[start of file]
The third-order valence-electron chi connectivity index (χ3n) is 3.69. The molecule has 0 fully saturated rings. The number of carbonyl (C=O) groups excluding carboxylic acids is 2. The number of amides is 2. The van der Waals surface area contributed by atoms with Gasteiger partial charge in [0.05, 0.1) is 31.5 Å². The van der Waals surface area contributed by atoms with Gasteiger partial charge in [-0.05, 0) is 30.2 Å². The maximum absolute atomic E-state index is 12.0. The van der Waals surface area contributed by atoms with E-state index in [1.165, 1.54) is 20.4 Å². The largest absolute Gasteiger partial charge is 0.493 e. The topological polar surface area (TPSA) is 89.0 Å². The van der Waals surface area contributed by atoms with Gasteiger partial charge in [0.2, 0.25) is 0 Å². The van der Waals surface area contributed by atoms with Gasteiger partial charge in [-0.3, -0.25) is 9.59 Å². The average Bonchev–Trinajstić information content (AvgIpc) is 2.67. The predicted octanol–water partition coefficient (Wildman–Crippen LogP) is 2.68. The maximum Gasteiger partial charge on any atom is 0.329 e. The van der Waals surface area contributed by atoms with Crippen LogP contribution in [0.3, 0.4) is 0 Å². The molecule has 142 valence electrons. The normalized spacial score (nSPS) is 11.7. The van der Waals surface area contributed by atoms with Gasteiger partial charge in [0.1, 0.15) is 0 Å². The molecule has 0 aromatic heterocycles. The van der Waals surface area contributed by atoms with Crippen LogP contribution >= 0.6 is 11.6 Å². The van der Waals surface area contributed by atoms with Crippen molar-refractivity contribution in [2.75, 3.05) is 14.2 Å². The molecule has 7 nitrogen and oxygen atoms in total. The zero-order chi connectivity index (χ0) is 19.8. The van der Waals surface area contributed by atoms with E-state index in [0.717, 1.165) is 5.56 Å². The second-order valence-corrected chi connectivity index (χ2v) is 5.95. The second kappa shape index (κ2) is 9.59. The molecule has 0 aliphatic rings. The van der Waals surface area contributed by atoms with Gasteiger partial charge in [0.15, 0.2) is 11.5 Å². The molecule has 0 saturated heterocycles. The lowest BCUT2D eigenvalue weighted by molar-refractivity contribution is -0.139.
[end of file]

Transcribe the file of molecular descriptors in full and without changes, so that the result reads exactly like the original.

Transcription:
The third-order valence-electron chi connectivity index (χ3n) is 3.69. The molecule has 0 fully saturated rings. The number of carbonyl (C=O) groups excluding carboxylic acids is 2. The number of amides is 2. The van der Waals surface area contributed by atoms with Gasteiger partial charge in [0.05, 0.1) is 31.5 Å². The van der Waals surface area contributed by atoms with Gasteiger partial charge in [-0.05, 0) is 30.2 Å². The maximum absolute atomic E-state index is 12.0. The van der Waals surface area contributed by atoms with E-state index in [1.165, 1.54) is 20.4 Å². The largest absolute Gasteiger partial charge is 0.493 e. The topological polar surface area (TPSA) is 89.0 Å². The van der Waals surface area contributed by atoms with Gasteiger partial charge in [0.2, 0.25) is 0 Å². The van der Waals surface area contributed by atoms with Gasteiger partial charge in [-0.3, -0.25) is 9.59 Å². The average Bonchev–Trinajstić information content (AvgIpc) is 2.67. The predicted octanol–water partition coefficient (Wildman–Crippen LogP) is 2.68. The maximum Gasteiger partial charge on any atom is 0.329 e. The van der Waals surface area contributed by atoms with Crippen LogP contribution in [0.3, 0.4) is 0 Å². The molecule has 142 valence electrons. The normalized spacial score (nSPS) is 11.7. The van der Waals surface area contributed by atoms with Gasteiger partial charge in [0.1, 0.15) is 0 Å². The molecule has 0 aromatic heterocycles. The van der Waals surface area contributed by atoms with Crippen LogP contribution >= 0.6 is 11.6 Å². The van der Waals surface area contributed by atoms with Crippen molar-refractivity contribution in [2.75, 3.05) is 14.2 Å². The molecule has 7 nitrogen and oxygen atoms in total. The zero-order chi connectivity index (χ0) is 19.8. The van der Waals surface area contributed by atoms with E-state index in [0.717, 1.165) is 5.56 Å². The second-order valence-corrected chi connectivity index (χ2v) is 5.95. The second kappa shape index (κ2) is 9.59. The molecule has 0 aliphatic rings. The van der Waals surface area contributed by atoms with Gasteiger partial charge in [0.15, 0.2) is 11.5 Å². The molecule has 0 saturated heterocycles. The lowest BCUT2D eigenvalue weighted by molar-refractivity contribution is -0.139.